How the Pill Alters Brain Anatomy: Scientists Discover Potential New Side Effect of Birth Control Pills

Birth Control Pills

Canadian researchers have found that women using Combined Oral Contraceptives (COCs) show changes in brain regions related to emotion regulation, raising concerns about the potential impact on brain development and emotional health. These effects may be reversible, highlighting the need for increased awareness and further research in this area.

Scientists have discovered that the use of oral contraceptives may influence the morphology of brain regions related to fear. This finding could enhance our comprehension of fear-related mechanisms that predominantly impact women.

Over 150 million women globally rely on birth control pills. The predominant variety, Combined Oral Contraceptives (COCs), consists of artificial hormones. These hormones have a known influence on the brain’s network that manages fear responses.

Now a team of researchers in Canada has investigated current and lasting effects of COC use, as well as the role of body-produced and synthetic sex hormones on fear-related brain regions, the neural circuitry via which fear is processed in the brain.

“In our study, we show that healthy women currently using COCs had a thinner ventromedial prefrontal cortex than men,” said Alexandra Brouillard, a researcher at Université du Québec à Montréal and first author of the study published in Frontiers in Endocrinology. “This part of the prefrontal cortex is thought to sustain emotion regulation, such as decreasing fear signals in the context of a safe situation. Our result may represent a mechanism by which COCs could impair emotion regulation in women.”

Emotion regulation and contraceptives

“When prescribed COCs, girls and women are informed of various physical side effects, for example, that the hormones they will be taking will abolish their menstrual cycle and prevent ovulation,” Brouillard explained. However, the effects of sex hormones on brain development, which continues into early adulthood, are rarely addressed. Considering how widespread COC use is, it is important to better understand its current and long-term effects on brain anatomy and emotional regulation, the researchers said.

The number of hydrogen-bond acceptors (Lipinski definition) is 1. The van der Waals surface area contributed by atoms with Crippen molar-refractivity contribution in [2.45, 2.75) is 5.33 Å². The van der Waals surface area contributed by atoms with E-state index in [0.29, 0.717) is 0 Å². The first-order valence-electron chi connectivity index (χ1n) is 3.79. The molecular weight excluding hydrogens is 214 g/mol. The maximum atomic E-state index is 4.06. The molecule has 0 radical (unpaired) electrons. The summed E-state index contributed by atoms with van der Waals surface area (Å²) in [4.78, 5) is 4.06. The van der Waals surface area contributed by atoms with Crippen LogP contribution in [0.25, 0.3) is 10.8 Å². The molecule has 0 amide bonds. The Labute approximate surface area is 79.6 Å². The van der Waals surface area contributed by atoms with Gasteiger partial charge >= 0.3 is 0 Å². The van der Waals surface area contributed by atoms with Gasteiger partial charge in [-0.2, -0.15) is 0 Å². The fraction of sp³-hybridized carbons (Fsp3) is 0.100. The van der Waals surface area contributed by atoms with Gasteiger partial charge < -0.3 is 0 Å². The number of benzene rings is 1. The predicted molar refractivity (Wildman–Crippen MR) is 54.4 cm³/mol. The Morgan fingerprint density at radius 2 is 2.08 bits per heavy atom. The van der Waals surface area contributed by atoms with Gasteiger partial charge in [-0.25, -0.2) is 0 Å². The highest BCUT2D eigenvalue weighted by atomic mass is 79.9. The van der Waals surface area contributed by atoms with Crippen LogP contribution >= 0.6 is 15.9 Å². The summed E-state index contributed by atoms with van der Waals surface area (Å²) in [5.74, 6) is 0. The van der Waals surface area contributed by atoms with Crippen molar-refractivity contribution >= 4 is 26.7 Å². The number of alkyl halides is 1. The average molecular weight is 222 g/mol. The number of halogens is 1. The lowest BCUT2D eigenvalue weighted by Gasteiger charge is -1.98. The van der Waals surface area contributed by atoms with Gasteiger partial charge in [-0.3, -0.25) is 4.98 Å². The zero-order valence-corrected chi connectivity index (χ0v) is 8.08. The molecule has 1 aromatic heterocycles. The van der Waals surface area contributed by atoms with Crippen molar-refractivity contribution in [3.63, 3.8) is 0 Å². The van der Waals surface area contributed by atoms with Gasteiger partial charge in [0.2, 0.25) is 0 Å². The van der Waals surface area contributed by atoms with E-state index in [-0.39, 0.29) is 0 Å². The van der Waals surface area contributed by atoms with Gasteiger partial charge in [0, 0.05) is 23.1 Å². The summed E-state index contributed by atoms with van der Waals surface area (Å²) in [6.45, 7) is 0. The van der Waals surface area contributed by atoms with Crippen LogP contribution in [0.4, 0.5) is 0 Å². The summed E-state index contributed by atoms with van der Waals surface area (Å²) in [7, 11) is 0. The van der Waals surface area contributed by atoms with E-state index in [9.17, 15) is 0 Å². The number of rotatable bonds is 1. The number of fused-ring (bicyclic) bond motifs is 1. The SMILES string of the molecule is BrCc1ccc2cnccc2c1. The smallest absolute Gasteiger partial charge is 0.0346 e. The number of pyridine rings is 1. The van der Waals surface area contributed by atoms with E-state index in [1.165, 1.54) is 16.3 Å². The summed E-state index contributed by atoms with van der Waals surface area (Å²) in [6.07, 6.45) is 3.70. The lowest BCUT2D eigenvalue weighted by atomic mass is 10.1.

The team recruited women who were currently using COCs; women who used COCs previously but did not at the time of the study; women who never used any form of hormonal contraception; and men. Comparing these groups allowed the researchers to see if COC use was associated with current or long-term morphologic alterations as well as to detect sex differences, since it is established that women are more susceptible to experiencing anxiety and stress-related disorders than men.

“As we report reduced cortical thickness of the ventromedial prefrontal cortex in COC users compared to men, our result suggests that COCs may confer a risk factor for emotion regulation deficits during their current use,” Brouillard said.

The impacts of COC use, however, may be reversible once intake is discontinued, the researchers said. Given that the vmPFC effect found in current users was not observed in past users, the findings did not support lasting anatomical effects of COC use. This, the researchers wrote, will need to be confirmed in further studies.

Much to learn

There is still much to learn when it comes to women’s brains and how they are impacted by COC use. For example, Brouillard and team are currently investigating the impact of age of onset and duration of use to delve further into the potential lasting effects of COCs. Given that many teenage girls start using COCs during adolescence, a sensitive period in brain development, user age might also impact reversibility.

Pointing to limitations in their study, the scientists said that no causal relationship can be implied between COC use and brain morphology and that generalization of their results to a general population may be limited. The researchers also cautioned that drawing conclusion from anatomical findings to behavioral and psychological impact is not possible at this point. 

“The objective of our work is not to counter the use of COCs, but it is important to be aware that the pill can have an effect on the brain. Our aim is to increase scientific interest in women’s health and raise awareness about early prescription of COCs and brain development, a highly unknown topic,” concluded Brouillard.

Reference: “Morphologic alterations of the fear circuitry: the role of sex hormones and oral contraceptives” by Alexandra Brouillard, Lisa-Marie Davignon, Anne-Marie Turcotte and Marie-France Marin, 27 September 2023, Frontiers in Endocrinology.
DOI: 10.3389/fendo.2023.1228504

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